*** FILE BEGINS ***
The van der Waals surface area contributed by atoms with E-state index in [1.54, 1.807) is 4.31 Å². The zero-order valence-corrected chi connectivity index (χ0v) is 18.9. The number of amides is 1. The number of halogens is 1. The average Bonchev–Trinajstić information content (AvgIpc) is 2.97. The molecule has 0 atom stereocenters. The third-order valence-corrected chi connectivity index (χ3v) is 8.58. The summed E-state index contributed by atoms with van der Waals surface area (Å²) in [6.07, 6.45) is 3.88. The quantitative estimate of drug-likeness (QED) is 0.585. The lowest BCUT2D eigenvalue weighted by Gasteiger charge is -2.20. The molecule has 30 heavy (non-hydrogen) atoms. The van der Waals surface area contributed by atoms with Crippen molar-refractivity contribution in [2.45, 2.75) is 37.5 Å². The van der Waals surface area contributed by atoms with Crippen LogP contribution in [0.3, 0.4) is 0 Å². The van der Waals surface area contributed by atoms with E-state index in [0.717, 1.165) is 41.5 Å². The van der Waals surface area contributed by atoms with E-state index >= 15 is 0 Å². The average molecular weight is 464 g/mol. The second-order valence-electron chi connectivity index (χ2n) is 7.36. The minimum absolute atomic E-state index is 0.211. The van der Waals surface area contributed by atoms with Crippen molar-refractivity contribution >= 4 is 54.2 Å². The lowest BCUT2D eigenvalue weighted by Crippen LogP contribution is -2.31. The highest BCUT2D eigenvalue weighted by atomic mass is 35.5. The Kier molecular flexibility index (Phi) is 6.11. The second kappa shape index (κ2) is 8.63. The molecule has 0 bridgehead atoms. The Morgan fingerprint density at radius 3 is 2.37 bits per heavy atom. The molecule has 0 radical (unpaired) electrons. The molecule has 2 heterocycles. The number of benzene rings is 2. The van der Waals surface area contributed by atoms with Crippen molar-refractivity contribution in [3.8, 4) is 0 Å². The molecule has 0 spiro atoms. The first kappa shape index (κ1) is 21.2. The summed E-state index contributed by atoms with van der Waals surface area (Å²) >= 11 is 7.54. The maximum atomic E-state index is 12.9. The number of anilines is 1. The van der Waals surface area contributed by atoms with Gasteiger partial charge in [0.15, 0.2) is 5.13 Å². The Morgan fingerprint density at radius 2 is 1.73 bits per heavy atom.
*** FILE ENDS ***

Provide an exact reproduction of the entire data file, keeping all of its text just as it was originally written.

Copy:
The van der Waals surface area contributed by atoms with E-state index in [1.54, 1.807) is 4.31 Å². The zero-order valence-corrected chi connectivity index (χ0v) is 18.9. The number of amides is 1. The number of halogens is 1. The average Bonchev–Trinajstić information content (AvgIpc) is 2.97. The molecule has 0 atom stereocenters. The third-order valence-corrected chi connectivity index (χ3v) is 8.58. The summed E-state index contributed by atoms with van der Waals surface area (Å²) in [6.07, 6.45) is 3.88. The quantitative estimate of drug-likeness (QED) is 0.585. The lowest BCUT2D eigenvalue weighted by Gasteiger charge is -2.20. The molecule has 30 heavy (non-hydrogen) atoms. The van der Waals surface area contributed by atoms with Crippen molar-refractivity contribution in [2.45, 2.75) is 37.5 Å². The van der Waals surface area contributed by atoms with Crippen LogP contribution in [0.3, 0.4) is 0 Å². The van der Waals surface area contributed by atoms with E-state index in [0.717, 1.165) is 41.5 Å². The van der Waals surface area contributed by atoms with E-state index >= 15 is 0 Å². The average molecular weight is 464 g/mol. The second-order valence-electron chi connectivity index (χ2n) is 7.36. The minimum absolute atomic E-state index is 0.211. The van der Waals surface area contributed by atoms with Crippen molar-refractivity contribution >= 4 is 54.2 Å². The lowest BCUT2D eigenvalue weighted by Crippen LogP contribution is -2.31. The highest BCUT2D eigenvalue weighted by atomic mass is 35.5. The Kier molecular flexibility index (Phi) is 6.11. The second kappa shape index (κ2) is 8.63. The molecule has 0 bridgehead atoms. The Morgan fingerprint density at radius 3 is 2.37 bits per heavy atom. The molecule has 0 radical (unpaired) electrons. The molecule has 2 heterocycles. The number of benzene rings is 2. The van der Waals surface area contributed by atoms with Crippen molar-refractivity contribution in [3.8, 4) is 0 Å². The molecule has 0 spiro atoms. The first kappa shape index (κ1) is 21.2. The summed E-state index contributed by atoms with van der Waals surface area (Å²) >= 11 is 7.54. The maximum atomic E-state index is 12.9. The number of anilines is 1. The van der Waals surface area contributed by atoms with Gasteiger partial charge in [0.15, 0.2) is 5.13 Å². The Morgan fingerprint density at radius 2 is 1.73 bits per heavy atom.